For ever since those inventive but unscrupulous times when on the marble panellings of temples, the pedestals of statues, and on shields, medallions, cups, and coins, the dolphin was drawn in scales of chain-armor like Saladin's, and a helmeted head like St. George's; ever since then has something of the same sort of license prevailed, not only in most popular pictures of the whale, but in many scientific presentations of him.
Anion's lyre and the dolphin were translated to the stars.
His attributes are the trident and the dolphin (sometimes the tunny fish.) As represented in art Poseidon resembles Zeus, but possesses less of his majestic calm, his muscles are more emphasized, and his hair is thicker and somewhat dishevelled.
The type of the group is the common dolphin (D.
A dolphin (Platanista) living in the Ganges ascends that river and its affluents to their issue from the mountains.
The dolphin was formerly supposed to be a fish, and allowed to be eaten by Roman Catholics when the use of flesh was prohibited, and it seems to have been esteemed as a delicacy by the French.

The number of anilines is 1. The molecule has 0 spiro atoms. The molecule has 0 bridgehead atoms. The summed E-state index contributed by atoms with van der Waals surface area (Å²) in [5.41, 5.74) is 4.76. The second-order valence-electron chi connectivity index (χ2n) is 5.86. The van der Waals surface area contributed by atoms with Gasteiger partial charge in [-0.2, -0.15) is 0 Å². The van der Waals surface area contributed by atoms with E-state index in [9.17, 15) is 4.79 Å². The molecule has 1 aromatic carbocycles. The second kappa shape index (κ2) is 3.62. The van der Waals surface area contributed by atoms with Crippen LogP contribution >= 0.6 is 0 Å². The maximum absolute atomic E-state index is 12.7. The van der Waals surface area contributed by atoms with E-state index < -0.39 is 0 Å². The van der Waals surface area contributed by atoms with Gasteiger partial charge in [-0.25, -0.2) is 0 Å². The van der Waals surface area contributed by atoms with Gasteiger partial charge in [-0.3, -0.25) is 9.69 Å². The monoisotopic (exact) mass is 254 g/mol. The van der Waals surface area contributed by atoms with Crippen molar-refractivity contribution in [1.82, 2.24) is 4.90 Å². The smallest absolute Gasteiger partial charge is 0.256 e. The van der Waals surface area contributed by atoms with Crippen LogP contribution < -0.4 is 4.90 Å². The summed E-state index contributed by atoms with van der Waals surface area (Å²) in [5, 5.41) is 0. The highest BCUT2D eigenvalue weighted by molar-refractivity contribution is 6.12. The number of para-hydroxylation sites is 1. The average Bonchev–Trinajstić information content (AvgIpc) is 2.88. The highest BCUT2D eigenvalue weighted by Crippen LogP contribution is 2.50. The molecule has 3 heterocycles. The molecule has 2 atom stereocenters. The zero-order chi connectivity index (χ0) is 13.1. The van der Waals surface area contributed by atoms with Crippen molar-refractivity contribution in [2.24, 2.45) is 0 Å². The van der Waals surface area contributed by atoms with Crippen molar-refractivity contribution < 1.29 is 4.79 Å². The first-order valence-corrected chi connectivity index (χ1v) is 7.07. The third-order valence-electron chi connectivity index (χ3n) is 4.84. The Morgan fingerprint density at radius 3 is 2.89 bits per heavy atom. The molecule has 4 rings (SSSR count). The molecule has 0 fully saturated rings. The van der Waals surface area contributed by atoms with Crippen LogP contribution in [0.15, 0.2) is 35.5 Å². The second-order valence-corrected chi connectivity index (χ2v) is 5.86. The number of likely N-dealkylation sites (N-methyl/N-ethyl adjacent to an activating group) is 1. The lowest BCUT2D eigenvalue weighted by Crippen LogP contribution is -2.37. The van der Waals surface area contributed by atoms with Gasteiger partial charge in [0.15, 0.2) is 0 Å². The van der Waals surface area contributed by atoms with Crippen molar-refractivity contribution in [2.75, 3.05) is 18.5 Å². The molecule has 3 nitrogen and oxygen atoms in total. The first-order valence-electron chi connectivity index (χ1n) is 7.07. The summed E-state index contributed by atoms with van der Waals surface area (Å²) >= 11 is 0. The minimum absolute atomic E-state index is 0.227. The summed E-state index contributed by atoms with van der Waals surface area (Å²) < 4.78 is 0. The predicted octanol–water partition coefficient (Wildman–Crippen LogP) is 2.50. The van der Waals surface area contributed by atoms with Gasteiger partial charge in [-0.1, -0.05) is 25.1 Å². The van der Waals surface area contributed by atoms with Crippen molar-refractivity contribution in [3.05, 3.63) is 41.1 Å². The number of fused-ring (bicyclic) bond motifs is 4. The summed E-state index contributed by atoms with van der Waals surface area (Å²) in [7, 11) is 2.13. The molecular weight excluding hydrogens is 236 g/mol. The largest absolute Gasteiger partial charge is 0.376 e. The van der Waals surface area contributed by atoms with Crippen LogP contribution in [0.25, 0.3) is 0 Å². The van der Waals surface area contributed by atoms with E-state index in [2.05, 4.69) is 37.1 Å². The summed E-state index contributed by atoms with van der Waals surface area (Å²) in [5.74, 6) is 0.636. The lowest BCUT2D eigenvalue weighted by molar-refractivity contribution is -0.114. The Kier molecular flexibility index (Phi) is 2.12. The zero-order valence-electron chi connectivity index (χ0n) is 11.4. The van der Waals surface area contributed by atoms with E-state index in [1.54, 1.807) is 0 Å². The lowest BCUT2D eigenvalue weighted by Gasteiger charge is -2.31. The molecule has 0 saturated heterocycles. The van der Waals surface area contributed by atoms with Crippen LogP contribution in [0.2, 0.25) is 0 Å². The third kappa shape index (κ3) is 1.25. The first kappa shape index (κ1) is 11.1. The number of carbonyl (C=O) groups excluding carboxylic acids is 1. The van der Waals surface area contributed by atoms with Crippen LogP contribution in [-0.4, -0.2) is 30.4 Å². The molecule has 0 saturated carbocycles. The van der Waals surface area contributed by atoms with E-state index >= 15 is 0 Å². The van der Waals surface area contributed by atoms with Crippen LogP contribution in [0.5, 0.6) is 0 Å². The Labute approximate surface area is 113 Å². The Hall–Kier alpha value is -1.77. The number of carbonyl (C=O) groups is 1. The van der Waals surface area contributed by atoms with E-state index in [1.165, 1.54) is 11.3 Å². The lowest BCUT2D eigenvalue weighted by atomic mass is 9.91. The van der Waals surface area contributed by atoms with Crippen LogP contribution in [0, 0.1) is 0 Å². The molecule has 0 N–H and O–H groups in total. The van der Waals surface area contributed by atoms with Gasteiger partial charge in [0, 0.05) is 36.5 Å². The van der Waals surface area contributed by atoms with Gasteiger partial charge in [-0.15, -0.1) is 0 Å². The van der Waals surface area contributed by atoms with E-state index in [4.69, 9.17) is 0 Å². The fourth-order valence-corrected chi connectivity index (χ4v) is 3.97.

The command of the high road to the Mediterranean was secured by the possession of the Hittite town of Pethor at the junction of the Euphrates and Sajur, and at Arvad he received presents, including a crocodile, from the Egyptian king, and, embarking in a ship, killed a dolphin in the sea.
The horse, the dolphin (the symbol of the calm sea) and the pine-tree, with wreaths of which the Isthmian victors were crowned, were sacred to him.
In the zodiac of Merton College, Oxford, Libra is represented by a judge in his robes and Pisces by the dolphin of Fitzjames, warden of the college, 1482-1507.6 The great rose-windows of the Early Gothic period were frequently painted with zodiacal emblems; and some frescoes in the cathedral of Cologne contain the signs, each with an attendant angel, just as they were depicted on the vault of the church at Mount Athos.
C, Dolphin (Sotalia fluviatilis), with horizontal tail, fin or fluke.